INSPIRED BY the rooftop gardens in Italian cities where he grew up, architect Jim Castanes set out to make a garden high in the sky. He owns two condo units on the top floor of an old brick building on Capitol Hill, which was the first Seattle apartment complex to be converted to condos in 1980.
Castanes moved into the building that same year. He remembers the leafy neighborhood near Madison Market and the new Bullitt Foundation as being “All pimps and prostitutes then . . . The area has really changed.”
He should know. For the past three decades, he’s looked down on it from four stories up.
When Castanes first lived in the building, no one went up on the roof. He climbed up the fire escape and was so taken with the full-on westward view that he decided a roof deck was in order.
- Whitest big county in the U.S.? It’s us
- Kent family mourns loss of father, two sons in Father’s Day weekend crash
- Mount St. Helens, still steaming, holds the world’s newest glacier
- Seattle sets heat record for July 4
- Ticket prices soar, then drop for World Cup
Most Read Stories
“When I did this I was crazy . . . you’d have to be,” says Castanes of the liability inherent in rooftop construction. He needed to win permission from most of the other people in the building. Permits were a challenge. Then every bit of material, from heavy beams to dirt and trees, had to be carried in the old elevator, through the condo and up the new stairway to the roof.
But first came the persuasion piece. Castanes had to get 70 percent approval of the other condominium owners in 74 units. Rooftop gardens were very unusual then in Seattle, and people worried that the space might leak. Between neighbors and permits, it took two years to move the project forward.
Castanes first covered the roof with 800 square feet of tarp. Construction took two months, and the family has been enjoying the deck and the view ever since.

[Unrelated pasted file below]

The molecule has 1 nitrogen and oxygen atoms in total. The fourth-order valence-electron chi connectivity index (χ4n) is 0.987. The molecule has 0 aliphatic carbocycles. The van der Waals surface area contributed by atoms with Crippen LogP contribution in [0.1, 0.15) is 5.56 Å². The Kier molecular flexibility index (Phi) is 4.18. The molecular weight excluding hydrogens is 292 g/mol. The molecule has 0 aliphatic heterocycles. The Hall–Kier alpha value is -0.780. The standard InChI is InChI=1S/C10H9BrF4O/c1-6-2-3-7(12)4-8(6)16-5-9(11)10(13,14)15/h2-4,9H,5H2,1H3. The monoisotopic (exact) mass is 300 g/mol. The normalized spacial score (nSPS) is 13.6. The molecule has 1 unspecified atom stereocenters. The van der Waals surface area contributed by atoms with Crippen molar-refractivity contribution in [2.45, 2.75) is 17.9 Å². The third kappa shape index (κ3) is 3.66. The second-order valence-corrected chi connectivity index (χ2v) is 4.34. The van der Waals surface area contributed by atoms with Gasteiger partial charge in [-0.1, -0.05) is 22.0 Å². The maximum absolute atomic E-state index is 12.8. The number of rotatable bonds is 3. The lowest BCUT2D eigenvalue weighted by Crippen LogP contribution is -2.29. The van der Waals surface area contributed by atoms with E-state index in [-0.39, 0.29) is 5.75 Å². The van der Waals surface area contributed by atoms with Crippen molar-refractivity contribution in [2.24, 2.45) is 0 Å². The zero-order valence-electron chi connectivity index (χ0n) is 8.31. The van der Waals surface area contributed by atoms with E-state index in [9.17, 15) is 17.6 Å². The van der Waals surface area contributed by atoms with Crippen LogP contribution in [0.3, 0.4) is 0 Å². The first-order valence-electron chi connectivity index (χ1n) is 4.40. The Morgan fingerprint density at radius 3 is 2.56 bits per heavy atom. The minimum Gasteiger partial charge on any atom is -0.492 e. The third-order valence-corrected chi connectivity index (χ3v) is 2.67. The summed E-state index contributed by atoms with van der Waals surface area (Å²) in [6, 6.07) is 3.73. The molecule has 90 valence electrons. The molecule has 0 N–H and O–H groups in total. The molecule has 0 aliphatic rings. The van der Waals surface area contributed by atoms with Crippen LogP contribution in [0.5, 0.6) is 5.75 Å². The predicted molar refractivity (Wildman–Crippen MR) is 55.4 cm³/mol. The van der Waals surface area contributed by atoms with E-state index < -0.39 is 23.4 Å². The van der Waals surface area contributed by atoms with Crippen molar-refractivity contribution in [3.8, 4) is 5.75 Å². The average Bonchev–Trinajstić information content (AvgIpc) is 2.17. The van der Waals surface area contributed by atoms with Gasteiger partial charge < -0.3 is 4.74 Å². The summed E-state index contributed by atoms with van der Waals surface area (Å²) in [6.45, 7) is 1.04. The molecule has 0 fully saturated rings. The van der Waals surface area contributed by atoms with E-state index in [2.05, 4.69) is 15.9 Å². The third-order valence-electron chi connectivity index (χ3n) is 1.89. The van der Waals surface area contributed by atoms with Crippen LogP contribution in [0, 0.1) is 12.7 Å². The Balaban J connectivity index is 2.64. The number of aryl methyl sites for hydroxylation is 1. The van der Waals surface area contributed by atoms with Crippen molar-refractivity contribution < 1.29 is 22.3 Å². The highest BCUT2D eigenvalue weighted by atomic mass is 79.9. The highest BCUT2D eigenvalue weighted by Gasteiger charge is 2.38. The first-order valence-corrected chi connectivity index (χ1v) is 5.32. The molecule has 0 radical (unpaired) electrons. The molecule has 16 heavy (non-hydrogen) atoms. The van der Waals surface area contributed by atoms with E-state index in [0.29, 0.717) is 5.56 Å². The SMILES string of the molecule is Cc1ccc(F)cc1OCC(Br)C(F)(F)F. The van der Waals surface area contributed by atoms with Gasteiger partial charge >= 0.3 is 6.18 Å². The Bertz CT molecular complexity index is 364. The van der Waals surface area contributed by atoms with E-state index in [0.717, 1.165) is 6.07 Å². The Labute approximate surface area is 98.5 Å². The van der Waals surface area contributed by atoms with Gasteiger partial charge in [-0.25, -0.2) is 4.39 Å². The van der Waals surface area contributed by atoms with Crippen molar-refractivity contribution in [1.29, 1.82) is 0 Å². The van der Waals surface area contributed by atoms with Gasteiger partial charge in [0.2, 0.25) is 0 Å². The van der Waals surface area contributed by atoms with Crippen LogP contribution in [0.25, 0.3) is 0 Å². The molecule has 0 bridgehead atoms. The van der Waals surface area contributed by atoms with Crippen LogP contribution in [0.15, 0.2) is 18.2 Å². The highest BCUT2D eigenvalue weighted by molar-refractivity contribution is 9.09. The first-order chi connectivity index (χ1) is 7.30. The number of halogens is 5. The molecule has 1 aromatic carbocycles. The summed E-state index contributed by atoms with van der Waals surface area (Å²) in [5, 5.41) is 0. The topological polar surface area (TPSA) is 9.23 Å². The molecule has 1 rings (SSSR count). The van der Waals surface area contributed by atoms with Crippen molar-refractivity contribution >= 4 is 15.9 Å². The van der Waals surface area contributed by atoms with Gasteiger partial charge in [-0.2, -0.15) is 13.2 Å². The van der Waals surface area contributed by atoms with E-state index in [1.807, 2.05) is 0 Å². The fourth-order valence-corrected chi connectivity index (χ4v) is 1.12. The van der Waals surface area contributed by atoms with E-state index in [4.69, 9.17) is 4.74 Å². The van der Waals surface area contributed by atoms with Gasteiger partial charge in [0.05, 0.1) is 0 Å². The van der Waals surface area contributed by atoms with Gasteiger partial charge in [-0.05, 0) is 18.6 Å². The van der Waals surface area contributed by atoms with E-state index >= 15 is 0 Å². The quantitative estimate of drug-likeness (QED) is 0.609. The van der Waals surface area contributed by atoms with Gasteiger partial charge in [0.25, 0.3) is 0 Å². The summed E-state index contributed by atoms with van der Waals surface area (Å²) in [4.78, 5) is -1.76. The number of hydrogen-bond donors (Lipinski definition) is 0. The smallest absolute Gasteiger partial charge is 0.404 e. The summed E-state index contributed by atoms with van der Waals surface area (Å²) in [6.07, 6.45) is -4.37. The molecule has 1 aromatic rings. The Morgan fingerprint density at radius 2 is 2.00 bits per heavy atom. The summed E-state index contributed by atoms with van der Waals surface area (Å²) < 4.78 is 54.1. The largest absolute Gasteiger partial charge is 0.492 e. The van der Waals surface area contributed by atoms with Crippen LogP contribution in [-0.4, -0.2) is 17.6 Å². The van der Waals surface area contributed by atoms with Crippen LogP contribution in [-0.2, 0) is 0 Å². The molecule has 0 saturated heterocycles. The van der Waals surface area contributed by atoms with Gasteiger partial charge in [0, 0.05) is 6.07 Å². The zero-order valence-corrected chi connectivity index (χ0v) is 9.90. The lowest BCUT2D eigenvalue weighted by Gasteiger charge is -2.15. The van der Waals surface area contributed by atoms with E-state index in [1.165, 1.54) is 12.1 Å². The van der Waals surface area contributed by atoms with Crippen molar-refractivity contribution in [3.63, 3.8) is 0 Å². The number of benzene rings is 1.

The most unusual element is a long, peaked skylight that slides on a rolling track over the staircase opening. As you climb the metal stairs, you grab a big lever to slide the skylight open so you can clamber up on the roof. Fresh air pours down into the condo when the skylight is open. Closed, it allows light to flood the entry and living room.
How about gardening in the sky? “Hummingbirds drop by,” says Castanes. Potted conifers form a hedge, and sun-loving perennials flourish. Castanes hired a structural engineer to figure out how much weight the roof could hold, and he over-engineered it so he could build a room up there if he ever wanted to, and could get permission. The plants are all on a drip system, so the family can travel without worry. Castanes found lightweight fabric at a sailing shop and designed an awning to shade the dining area in summer.
It’s not as windy as you’d expect four stories up, and surprisingly quiet considering the Capitol Hill location. You definitely feel above the fray, with the Space Needle stately in the distance and the condo’s block-wide green garden as the near view. The family cooks, entertains and watches the stars up top. With surrounding trees grown taller, you can still see Mount Baker after the leaves fall in autumn. With all of this, it’s no wonder Castanes says, “I wouldn’t have lived in this building all these years if it wasn’t for the roof deck.”
Valerie Easton is a Seattle freelance writer. Check out her blog at www.valeaston.com. Benjamin Benschneider is a Pacific NW magazine staff photographer.